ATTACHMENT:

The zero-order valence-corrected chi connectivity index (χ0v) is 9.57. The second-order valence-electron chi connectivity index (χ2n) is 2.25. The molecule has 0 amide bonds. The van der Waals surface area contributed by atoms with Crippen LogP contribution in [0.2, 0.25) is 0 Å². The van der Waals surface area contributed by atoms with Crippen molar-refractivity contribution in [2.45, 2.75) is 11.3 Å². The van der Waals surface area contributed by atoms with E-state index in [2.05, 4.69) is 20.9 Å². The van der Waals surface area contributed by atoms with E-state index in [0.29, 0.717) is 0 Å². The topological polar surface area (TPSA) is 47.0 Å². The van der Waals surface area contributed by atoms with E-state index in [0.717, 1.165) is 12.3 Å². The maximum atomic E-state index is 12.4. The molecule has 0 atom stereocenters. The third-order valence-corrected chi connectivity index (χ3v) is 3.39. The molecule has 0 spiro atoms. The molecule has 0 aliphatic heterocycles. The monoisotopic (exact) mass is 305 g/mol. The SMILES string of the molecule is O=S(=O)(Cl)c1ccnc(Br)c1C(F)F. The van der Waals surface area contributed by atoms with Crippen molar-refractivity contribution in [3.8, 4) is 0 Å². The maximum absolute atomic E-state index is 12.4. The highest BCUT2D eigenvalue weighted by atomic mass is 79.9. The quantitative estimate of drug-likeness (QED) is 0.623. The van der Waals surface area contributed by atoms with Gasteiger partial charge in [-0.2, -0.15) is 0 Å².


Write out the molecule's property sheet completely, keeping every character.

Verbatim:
The zero-order valence-corrected chi connectivity index (χ0v) is 9.57. The second-order valence-electron chi connectivity index (χ2n) is 2.25. The molecule has 0 amide bonds. The van der Waals surface area contributed by atoms with Crippen LogP contribution in [0.2, 0.25) is 0 Å². The van der Waals surface area contributed by atoms with Crippen molar-refractivity contribution in [2.45, 2.75) is 11.3 Å². The van der Waals surface area contributed by atoms with E-state index in [2.05, 4.69) is 20.9 Å². The van der Waals surface area contributed by atoms with E-state index in [0.29, 0.717) is 0 Å². The topological polar surface area (TPSA) is 47.0 Å². The van der Waals surface area contributed by atoms with E-state index in [0.717, 1.165) is 12.3 Å². The maximum atomic E-state index is 12.4. The molecule has 0 atom stereocenters. The third-order valence-corrected chi connectivity index (χ3v) is 3.39. The molecule has 0 spiro atoms. The molecule has 0 aliphatic heterocycles. The monoisotopic (exact) mass is 305 g/mol. The SMILES string of the molecule is O=S(=O)(Cl)c1ccnc(Br)c1C(F)F. The van der Waals surface area contributed by atoms with Crippen molar-refractivity contribution in [3.8, 4) is 0 Å². The maximum absolute atomic E-state index is 12.4. The highest BCUT2D eigenvalue weighted by atomic mass is 79.9. The quantitative estimate of drug-likeness (QED) is 0.623. The van der Waals surface area contributed by atoms with Gasteiger partial charge in [-0.2, -0.15) is 0 Å².